Proponents of the last alternative argue that groins do not worsen erosion on nearby beaches by starving them of sand and would be more cost effective because a wall would reduce the frequency of dredging Rich Inlet.

Terminal groins, they say, have proved successful at other inlets along the coast – the Fort Macon groin at Bogue Inlet and the Pea Island groin at Oregon Inlet.

Opponents say a terminal groin could compromise public access to Rich Inlet, hasten erosion by interfering with normal sand flow long the beach and be expensive to build and maintain.

Should the corps issue a supplement to the DEIS, it “will be no small or inexpensive undertaking,” Miller said.

That’s because the corps’ review was based on structures that were sandbagged at the time of the study.

“These structures are no longer imminently threatened since the beach has now naturally accreted,” Miller wrote. “This change in circumstances should require a redetermination of purpose and need for the project.”

The corps also should take into consideration the fact that the DEIS is based on aerial photographs of the island from April 2006. Pictures taken in June 2012 show that about 350 feet of new wet sand beach has accumulated in the same area.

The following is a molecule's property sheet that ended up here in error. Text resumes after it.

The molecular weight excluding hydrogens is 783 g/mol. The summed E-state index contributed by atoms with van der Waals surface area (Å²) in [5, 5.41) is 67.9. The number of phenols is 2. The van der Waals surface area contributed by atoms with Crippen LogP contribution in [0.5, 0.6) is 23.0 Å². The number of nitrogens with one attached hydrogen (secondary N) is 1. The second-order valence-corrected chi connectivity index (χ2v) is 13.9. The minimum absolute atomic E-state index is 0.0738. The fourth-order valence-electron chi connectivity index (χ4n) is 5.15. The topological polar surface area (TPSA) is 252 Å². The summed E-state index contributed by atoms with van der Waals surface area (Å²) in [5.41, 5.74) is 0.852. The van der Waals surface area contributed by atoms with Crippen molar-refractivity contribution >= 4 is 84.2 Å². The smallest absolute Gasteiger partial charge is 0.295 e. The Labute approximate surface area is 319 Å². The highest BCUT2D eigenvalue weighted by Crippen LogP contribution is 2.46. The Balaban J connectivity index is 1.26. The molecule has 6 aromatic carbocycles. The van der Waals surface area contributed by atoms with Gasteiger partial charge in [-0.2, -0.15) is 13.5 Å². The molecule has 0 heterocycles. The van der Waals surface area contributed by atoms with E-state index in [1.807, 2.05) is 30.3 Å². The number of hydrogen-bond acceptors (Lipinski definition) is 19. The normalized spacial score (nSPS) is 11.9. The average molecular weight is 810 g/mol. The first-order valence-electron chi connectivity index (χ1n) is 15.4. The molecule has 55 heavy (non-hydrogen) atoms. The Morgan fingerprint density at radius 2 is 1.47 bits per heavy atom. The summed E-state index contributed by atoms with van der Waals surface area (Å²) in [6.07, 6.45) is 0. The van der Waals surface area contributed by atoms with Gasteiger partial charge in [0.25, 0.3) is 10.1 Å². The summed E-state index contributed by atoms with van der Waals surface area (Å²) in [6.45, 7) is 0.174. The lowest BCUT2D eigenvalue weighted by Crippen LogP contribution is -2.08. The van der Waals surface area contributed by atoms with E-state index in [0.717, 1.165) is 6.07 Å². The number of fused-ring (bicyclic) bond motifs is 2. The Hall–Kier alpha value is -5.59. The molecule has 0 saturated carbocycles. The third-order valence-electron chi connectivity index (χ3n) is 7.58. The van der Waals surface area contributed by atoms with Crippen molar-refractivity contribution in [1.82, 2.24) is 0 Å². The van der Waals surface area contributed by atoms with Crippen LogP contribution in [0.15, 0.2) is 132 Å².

Sugg stated that the corps’ next step in the evaluation process will depend on whether the new location is a variance of the existing alternative or a supplement to the DEIS.

The DEIS process should be stopped, Miller stated, and a new process will “have to be developed starting at step one.”

About the Author

Trista Talton

Trista Talton is a native North Carolinian who, shortly after graduating from Appalachian State University in 1996, took her first newspaper job as a reporter for the Hickory Daily Record. She has since migrated to the coast, covering everything from education and local governments to law enforcement, the environment and the military, including an embed with Marines in Kuwait for the start of the Iraq war in 2003. She has been a Coastal Review Online contributing writer since 2011 focusing on coastal-related issues from Onslow to Brunswick counties. She lives with her husband and two sons in Jacksonville.